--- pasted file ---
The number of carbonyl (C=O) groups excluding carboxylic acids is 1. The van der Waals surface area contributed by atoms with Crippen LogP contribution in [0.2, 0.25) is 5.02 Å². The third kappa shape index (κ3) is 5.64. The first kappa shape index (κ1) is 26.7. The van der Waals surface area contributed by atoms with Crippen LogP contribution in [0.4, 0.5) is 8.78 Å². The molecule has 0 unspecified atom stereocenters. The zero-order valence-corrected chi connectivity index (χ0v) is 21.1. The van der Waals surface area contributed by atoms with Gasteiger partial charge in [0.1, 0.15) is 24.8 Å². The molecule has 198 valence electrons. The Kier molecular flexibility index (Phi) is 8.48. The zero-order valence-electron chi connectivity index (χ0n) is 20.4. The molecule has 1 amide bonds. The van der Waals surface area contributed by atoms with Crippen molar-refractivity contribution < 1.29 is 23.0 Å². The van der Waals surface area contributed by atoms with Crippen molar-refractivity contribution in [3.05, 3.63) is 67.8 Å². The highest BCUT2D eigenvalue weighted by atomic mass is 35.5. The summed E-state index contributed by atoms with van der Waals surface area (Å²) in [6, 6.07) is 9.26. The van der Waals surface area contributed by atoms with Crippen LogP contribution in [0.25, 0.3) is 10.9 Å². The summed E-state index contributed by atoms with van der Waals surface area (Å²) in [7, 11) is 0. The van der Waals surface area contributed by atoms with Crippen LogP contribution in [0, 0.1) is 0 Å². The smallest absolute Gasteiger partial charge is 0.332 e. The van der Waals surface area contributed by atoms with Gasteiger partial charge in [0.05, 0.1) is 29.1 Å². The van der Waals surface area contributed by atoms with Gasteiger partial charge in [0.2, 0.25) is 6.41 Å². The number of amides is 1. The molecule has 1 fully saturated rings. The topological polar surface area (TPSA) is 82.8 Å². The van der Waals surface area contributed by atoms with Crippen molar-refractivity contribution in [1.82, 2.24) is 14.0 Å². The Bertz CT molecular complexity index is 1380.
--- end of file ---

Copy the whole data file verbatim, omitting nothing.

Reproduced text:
The number of carbonyl (C=O) groups excluding carboxylic acids is 1. The van der Waals surface area contributed by atoms with Crippen LogP contribution in [0.2, 0.25) is 5.02 Å². The third kappa shape index (κ3) is 5.64. The first kappa shape index (κ1) is 26.7. The van der Waals surface area contributed by atoms with Crippen LogP contribution in [0.4, 0.5) is 8.78 Å². The molecule has 0 unspecified atom stereocenters. The zero-order valence-corrected chi connectivity index (χ0v) is 21.1. The van der Waals surface area contributed by atoms with Gasteiger partial charge in [0.1, 0.15) is 24.8 Å². The molecule has 198 valence electrons. The Kier molecular flexibility index (Phi) is 8.48. The zero-order valence-electron chi connectivity index (χ0n) is 20.4. The molecule has 1 amide bonds. The van der Waals surface area contributed by atoms with Crippen molar-refractivity contribution < 1.29 is 23.0 Å². The van der Waals surface area contributed by atoms with Crippen molar-refractivity contribution in [3.05, 3.63) is 67.8 Å². The highest BCUT2D eigenvalue weighted by atomic mass is 35.5. The summed E-state index contributed by atoms with van der Waals surface area (Å²) in [6, 6.07) is 9.26. The van der Waals surface area contributed by atoms with Crippen LogP contribution in [0.25, 0.3) is 10.9 Å². The summed E-state index contributed by atoms with van der Waals surface area (Å²) in [7, 11) is 0. The van der Waals surface area contributed by atoms with Crippen LogP contribution in [0, 0.1) is 0 Å². The smallest absolute Gasteiger partial charge is 0.332 e. The van der Waals surface area contributed by atoms with Gasteiger partial charge in [0.05, 0.1) is 29.1 Å². The van der Waals surface area contributed by atoms with Gasteiger partial charge in [0.2, 0.25) is 6.41 Å². The number of amides is 1. The molecule has 1 fully saturated rings. The topological polar surface area (TPSA) is 82.8 Å². The van der Waals surface area contributed by atoms with Crippen molar-refractivity contribution in [1.82, 2.24) is 14.0 Å². The Bertz CT molecular complexity index is 1380.